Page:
Library still popular despite tech boom

Staff at Penrith City Library. Photo: Melinda Jane
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As the Internet has increasingly become a necessity in day to day life, providing instant access to information, some might believe that physical libraries are now a thing of the past.

But for Penrith City Library, which is celebrating its 70th birthday this year, nothing could be further from the truth.

If anything, the library is growing in popularity, not fading.

Library Research Services Supervisor, Lorraine Stacker said that libraries were no longer seen to be just places to access books, with Penrith City Library now a community hub for people to use a whole range of services.

“Libraries are very good at adapting to what the current needs are of the local community,” she said.

“People are looking at libraries in a different way, they are a place to come, a place to meet, attend events, it’s a place to go to be entertained and to be informed about what is going on or find out about our history.”

While Ms Stacker said that the library’s collection of over 200,000 books might not be getting checked out as much as they used to, people were still reading and engaging with literature more than ever.

“For us there has been a small decline in the number of print books that people borrow, but that decline has been offset by an increase in the number of e-books and e-magazines,” she said.

“While people might not be borrowing the book to read on the train anymore, they are borrowing e-books to read on their iPad when they go to work.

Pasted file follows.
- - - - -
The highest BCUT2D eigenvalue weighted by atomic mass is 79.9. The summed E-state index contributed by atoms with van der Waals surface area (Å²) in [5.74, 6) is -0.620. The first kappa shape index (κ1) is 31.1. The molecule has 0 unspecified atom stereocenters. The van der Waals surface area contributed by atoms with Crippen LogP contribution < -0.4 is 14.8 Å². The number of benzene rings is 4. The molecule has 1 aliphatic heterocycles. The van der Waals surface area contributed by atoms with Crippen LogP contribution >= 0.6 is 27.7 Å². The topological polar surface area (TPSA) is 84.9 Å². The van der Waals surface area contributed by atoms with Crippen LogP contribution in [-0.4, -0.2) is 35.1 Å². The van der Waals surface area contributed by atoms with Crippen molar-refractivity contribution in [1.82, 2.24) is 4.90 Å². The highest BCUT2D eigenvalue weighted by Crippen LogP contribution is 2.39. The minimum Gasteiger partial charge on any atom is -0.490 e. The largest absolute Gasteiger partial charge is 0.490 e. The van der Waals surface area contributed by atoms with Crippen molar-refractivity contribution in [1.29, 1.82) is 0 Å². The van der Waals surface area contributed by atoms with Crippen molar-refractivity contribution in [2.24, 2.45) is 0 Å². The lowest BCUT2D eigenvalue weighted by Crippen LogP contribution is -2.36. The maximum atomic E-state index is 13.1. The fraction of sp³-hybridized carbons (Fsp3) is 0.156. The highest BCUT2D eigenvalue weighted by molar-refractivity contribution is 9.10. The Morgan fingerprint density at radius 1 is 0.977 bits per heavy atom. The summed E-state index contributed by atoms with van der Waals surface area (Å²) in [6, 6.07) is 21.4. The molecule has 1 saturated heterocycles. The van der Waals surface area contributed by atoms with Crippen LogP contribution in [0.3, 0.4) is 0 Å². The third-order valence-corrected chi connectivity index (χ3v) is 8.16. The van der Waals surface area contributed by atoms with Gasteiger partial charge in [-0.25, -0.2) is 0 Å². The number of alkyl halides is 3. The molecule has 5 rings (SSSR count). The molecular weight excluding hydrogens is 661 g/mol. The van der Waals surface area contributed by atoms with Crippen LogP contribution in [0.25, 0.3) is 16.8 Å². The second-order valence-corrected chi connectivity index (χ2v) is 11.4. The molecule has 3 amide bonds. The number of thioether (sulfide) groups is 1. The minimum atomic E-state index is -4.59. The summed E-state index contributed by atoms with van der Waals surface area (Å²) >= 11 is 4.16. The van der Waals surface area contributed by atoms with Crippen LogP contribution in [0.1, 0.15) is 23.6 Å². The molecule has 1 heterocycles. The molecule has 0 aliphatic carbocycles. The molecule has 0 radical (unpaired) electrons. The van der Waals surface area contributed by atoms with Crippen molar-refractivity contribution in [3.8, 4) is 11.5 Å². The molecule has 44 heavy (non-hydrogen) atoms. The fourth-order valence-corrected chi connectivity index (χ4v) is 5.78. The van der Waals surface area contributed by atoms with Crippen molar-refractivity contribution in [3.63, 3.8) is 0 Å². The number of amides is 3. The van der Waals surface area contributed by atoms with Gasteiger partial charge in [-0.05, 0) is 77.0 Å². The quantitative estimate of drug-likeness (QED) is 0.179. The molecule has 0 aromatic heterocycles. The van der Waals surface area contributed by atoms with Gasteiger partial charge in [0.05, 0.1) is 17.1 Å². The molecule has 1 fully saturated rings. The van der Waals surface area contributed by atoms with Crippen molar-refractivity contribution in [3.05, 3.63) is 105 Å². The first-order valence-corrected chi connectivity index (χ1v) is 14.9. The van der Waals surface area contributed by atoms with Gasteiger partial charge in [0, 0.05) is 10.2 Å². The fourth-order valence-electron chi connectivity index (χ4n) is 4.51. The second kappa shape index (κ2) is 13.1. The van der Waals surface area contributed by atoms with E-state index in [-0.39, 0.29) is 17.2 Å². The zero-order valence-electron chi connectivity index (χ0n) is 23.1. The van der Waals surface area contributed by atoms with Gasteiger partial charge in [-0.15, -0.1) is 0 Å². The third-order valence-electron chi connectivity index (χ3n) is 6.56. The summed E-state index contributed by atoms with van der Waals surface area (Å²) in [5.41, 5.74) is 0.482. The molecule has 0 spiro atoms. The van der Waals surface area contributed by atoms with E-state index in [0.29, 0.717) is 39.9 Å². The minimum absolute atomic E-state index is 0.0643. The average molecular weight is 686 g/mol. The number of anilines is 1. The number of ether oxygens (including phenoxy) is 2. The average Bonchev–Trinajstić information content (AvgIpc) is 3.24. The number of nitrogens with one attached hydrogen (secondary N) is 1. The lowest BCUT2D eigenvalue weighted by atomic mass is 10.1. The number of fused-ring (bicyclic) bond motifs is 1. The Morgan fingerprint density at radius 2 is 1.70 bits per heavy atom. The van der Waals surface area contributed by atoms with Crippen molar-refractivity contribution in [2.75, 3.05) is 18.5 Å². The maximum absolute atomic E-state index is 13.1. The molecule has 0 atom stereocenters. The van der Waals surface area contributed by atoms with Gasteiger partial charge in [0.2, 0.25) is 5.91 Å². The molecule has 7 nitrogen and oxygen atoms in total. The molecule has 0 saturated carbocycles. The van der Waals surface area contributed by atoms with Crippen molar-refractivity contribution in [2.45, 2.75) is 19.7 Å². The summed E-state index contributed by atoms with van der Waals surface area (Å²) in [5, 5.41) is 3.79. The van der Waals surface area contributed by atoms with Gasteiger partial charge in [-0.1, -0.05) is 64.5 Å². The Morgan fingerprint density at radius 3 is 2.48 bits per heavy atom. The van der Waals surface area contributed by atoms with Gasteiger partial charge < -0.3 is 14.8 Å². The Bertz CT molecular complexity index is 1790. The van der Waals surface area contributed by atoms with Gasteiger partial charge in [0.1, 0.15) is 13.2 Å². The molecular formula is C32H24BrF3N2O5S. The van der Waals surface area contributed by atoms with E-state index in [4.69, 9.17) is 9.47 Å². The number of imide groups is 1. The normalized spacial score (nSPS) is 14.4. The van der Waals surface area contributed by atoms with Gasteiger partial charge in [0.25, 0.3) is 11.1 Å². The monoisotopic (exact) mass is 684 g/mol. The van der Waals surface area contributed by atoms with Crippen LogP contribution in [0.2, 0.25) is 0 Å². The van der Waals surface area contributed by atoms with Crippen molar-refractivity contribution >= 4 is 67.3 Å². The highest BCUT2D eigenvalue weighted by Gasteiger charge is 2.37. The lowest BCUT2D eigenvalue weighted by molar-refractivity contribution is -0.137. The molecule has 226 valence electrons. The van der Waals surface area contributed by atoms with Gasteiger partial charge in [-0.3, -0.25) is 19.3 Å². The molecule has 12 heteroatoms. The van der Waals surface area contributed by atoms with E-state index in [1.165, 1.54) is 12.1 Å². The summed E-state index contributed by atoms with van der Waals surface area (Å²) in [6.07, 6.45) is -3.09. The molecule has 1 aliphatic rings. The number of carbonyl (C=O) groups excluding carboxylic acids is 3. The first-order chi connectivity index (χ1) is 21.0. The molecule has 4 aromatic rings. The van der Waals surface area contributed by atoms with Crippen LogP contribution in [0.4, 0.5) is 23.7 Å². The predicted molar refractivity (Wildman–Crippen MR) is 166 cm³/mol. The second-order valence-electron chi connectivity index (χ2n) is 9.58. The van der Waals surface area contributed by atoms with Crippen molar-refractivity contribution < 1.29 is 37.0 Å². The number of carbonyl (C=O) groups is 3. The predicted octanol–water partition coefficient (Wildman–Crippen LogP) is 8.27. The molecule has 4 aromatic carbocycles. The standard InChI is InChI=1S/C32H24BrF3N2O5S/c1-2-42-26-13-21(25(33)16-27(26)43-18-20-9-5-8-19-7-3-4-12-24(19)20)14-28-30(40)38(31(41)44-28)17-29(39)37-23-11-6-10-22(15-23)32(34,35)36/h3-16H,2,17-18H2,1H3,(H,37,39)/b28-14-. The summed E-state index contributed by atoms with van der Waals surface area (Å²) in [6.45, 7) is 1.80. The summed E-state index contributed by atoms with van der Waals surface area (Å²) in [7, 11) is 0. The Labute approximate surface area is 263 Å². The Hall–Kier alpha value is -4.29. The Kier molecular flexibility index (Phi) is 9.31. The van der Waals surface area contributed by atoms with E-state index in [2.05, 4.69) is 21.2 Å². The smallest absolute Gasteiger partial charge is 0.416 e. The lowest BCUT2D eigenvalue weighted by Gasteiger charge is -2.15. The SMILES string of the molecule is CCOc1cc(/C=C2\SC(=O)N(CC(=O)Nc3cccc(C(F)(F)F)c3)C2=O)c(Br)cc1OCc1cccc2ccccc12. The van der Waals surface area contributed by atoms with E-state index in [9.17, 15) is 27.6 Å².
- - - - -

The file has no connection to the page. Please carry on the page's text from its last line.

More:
“So people are still using the library, but we are just providing a different kind of electronic service now than we did in the past.”

With data from the latest Australian Public Libraries Statistical Report showing that over 100,000 people had visited libraries in 2016, Ms Stacker believes that number will continue to remain strong.

“I think people still have a need and a yearning for lifelong learning,” she said.

“You just don’t just get that from TV, or from electronic devices, so there is always going to be room for print resources.

“But the bringing in of new electronic sources has allowed us to present information to the public in a different way which is convenient for them.”

To celebrate 70 years, the library will be running events throughout the year for locals to come down and enjoy. Details are on the library’s website.

Why are people still visiting the library in today’s technological age? We ask locals in this Friday’s print edition of the Weekender!

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